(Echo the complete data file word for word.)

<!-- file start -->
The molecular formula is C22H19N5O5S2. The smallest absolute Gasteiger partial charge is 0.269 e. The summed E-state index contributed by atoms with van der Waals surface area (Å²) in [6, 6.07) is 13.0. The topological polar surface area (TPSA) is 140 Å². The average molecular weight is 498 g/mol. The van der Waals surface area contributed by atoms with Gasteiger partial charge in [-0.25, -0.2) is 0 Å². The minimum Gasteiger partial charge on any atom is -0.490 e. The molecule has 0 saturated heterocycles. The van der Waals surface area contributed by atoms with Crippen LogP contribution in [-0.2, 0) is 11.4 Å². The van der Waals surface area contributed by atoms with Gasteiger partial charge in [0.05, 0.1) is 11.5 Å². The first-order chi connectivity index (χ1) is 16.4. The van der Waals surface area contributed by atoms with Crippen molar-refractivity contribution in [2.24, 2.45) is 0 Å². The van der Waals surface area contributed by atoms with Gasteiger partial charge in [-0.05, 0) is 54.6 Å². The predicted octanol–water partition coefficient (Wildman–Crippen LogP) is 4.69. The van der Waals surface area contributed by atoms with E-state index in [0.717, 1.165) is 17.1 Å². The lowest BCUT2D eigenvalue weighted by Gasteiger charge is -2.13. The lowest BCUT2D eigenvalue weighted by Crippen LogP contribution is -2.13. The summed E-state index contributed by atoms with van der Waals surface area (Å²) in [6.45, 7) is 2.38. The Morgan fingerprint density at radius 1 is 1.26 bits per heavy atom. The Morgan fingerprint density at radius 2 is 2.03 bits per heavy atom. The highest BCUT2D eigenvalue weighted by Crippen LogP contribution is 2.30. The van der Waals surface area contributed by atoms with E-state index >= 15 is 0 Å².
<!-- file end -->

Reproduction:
The molecular formula is C22H19N5O5S2. The smallest absolute Gasteiger partial charge is 0.269 e. The summed E-state index contributed by atoms with van der Waals surface area (Å²) in [6, 6.07) is 13.0. The topological polar surface area (TPSA) is 140 Å². The average molecular weight is 498 g/mol. The van der Waals surface area contributed by atoms with Gasteiger partial charge in [-0.25, -0.2) is 0 Å². The minimum Gasteiger partial charge on any atom is -0.490 e. The molecule has 0 saturated heterocycles. The van der Waals surface area contributed by atoms with Crippen LogP contribution in [-0.2, 0) is 11.4 Å². The van der Waals surface area contributed by atoms with Gasteiger partial charge in [0.05, 0.1) is 11.5 Å². The first-order chi connectivity index (χ1) is 16.4. The van der Waals surface area contributed by atoms with Crippen molar-refractivity contribution in [2.24, 2.45) is 0 Å². The van der Waals surface area contributed by atoms with Gasteiger partial charge in [-0.05, 0) is 54.6 Å². The predicted octanol–water partition coefficient (Wildman–Crippen LogP) is 4.69. The van der Waals surface area contributed by atoms with E-state index in [0.717, 1.165) is 17.1 Å². The lowest BCUT2D eigenvalue weighted by Gasteiger charge is -2.13. The lowest BCUT2D eigenvalue weighted by Crippen LogP contribution is -2.13. The summed E-state index contributed by atoms with van der Waals surface area (Å²) in [6.45, 7) is 2.38. The Morgan fingerprint density at radius 1 is 1.26 bits per heavy atom. The Morgan fingerprint density at radius 2 is 2.03 bits per heavy atom. The highest BCUT2D eigenvalue weighted by Crippen LogP contribution is 2.30. The van der Waals surface area contributed by atoms with E-state index >= 15 is 0 Å².